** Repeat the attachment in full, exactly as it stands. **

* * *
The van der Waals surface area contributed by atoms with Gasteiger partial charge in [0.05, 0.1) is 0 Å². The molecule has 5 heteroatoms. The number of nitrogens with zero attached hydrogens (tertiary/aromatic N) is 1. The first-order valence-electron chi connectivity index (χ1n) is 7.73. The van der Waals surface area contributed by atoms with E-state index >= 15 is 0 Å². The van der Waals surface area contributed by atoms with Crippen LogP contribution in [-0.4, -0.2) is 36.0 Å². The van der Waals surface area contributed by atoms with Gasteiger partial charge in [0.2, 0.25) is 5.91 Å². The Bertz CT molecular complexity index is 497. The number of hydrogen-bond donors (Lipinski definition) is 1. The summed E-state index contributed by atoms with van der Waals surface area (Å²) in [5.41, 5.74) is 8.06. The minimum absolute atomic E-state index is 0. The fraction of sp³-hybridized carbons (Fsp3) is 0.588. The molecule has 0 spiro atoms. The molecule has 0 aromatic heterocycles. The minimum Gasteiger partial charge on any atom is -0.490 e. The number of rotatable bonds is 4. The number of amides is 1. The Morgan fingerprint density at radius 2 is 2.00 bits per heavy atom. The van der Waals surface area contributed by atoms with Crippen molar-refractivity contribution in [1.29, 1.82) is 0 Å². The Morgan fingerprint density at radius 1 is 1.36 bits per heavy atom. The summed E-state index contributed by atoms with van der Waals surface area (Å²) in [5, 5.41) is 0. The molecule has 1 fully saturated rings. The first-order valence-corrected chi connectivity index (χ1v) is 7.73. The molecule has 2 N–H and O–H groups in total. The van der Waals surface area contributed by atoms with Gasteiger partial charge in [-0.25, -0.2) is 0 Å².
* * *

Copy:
The van der Waals surface area contributed by atoms with Gasteiger partial charge in [0.05, 0.1) is 0 Å². The molecule has 5 heteroatoms. The number of nitrogens with zero attached hydrogens (tertiary/aromatic N) is 1. The first-order valence-electron chi connectivity index (χ1n) is 7.73. The van der Waals surface area contributed by atoms with E-state index >= 15 is 0 Å². The van der Waals surface area contributed by atoms with Crippen LogP contribution in [-0.4, -0.2) is 36.0 Å². The van der Waals surface area contributed by atoms with Gasteiger partial charge in [0.2, 0.25) is 5.91 Å². The Bertz CT molecular complexity index is 497. The number of hydrogen-bond donors (Lipinski definition) is 1. The summed E-state index contributed by atoms with van der Waals surface area (Å²) in [5.41, 5.74) is 8.06. The minimum absolute atomic E-state index is 0. The fraction of sp³-hybridized carbons (Fsp3) is 0.588. The molecule has 0 spiro atoms. The molecule has 0 aromatic heterocycles. The minimum Gasteiger partial charge on any atom is -0.490 e. The number of rotatable bonds is 4. The number of amides is 1. The Morgan fingerprint density at radius 2 is 2.00 bits per heavy atom. The van der Waals surface area contributed by atoms with Crippen molar-refractivity contribution in [1.29, 1.82) is 0 Å². The Morgan fingerprint density at radius 1 is 1.36 bits per heavy atom. The summed E-state index contributed by atoms with van der Waals surface area (Å²) in [5, 5.41) is 0. The molecule has 1 fully saturated rings. The first-order valence-corrected chi connectivity index (χ1v) is 7.73. The molecule has 2 N–H and O–H groups in total. The van der Waals surface area contributed by atoms with Gasteiger partial charge in [-0.25, -0.2) is 0 Å².